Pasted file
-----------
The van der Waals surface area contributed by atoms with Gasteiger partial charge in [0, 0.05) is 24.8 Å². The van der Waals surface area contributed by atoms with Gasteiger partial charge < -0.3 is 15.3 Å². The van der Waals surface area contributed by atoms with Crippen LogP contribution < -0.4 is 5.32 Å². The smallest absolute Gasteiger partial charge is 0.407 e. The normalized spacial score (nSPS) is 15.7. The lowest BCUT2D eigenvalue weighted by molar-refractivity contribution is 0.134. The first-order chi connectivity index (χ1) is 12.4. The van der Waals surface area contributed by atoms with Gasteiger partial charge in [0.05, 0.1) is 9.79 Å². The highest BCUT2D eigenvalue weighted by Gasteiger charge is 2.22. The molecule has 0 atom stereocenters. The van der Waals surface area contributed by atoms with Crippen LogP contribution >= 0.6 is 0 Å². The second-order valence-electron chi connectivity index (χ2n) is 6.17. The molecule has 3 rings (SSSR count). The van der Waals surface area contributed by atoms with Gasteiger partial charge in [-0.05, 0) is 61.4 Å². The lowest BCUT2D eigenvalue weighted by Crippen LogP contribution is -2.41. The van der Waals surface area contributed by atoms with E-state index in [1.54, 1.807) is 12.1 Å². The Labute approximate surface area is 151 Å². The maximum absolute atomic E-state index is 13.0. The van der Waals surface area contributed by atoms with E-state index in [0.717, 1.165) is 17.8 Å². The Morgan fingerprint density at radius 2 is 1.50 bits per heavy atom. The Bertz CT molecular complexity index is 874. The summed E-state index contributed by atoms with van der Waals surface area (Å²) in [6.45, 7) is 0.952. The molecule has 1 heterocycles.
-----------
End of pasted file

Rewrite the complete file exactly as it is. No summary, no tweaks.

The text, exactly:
The van der Waals surface area contributed by atoms with Gasteiger partial charge in [0, 0.05) is 24.8 Å². The van der Waals surface area contributed by atoms with Gasteiger partial charge < -0.3 is 15.3 Å². The van der Waals surface area contributed by atoms with Crippen LogP contribution < -0.4 is 5.32 Å². The smallest absolute Gasteiger partial charge is 0.407 e. The normalized spacial score (nSPS) is 15.7. The lowest BCUT2D eigenvalue weighted by molar-refractivity contribution is 0.134. The first-order chi connectivity index (χ1) is 12.4. The van der Waals surface area contributed by atoms with Gasteiger partial charge in [0.05, 0.1) is 9.79 Å². The highest BCUT2D eigenvalue weighted by Gasteiger charge is 2.22. The molecule has 0 atom stereocenters. The van der Waals surface area contributed by atoms with Crippen LogP contribution >= 0.6 is 0 Å². The second-order valence-electron chi connectivity index (χ2n) is 6.17. The molecule has 3 rings (SSSR count). The van der Waals surface area contributed by atoms with Gasteiger partial charge in [-0.05, 0) is 61.4 Å². The lowest BCUT2D eigenvalue weighted by Crippen LogP contribution is -2.41. The van der Waals surface area contributed by atoms with E-state index in [1.54, 1.807) is 12.1 Å². The Labute approximate surface area is 151 Å². The maximum absolute atomic E-state index is 13.0. The van der Waals surface area contributed by atoms with E-state index in [0.717, 1.165) is 17.8 Å². The Morgan fingerprint density at radius 2 is 1.50 bits per heavy atom. The Bertz CT molecular complexity index is 874. The summed E-state index contributed by atoms with van der Waals surface area (Å²) in [6.45, 7) is 0.952. The molecule has 1 heterocycles.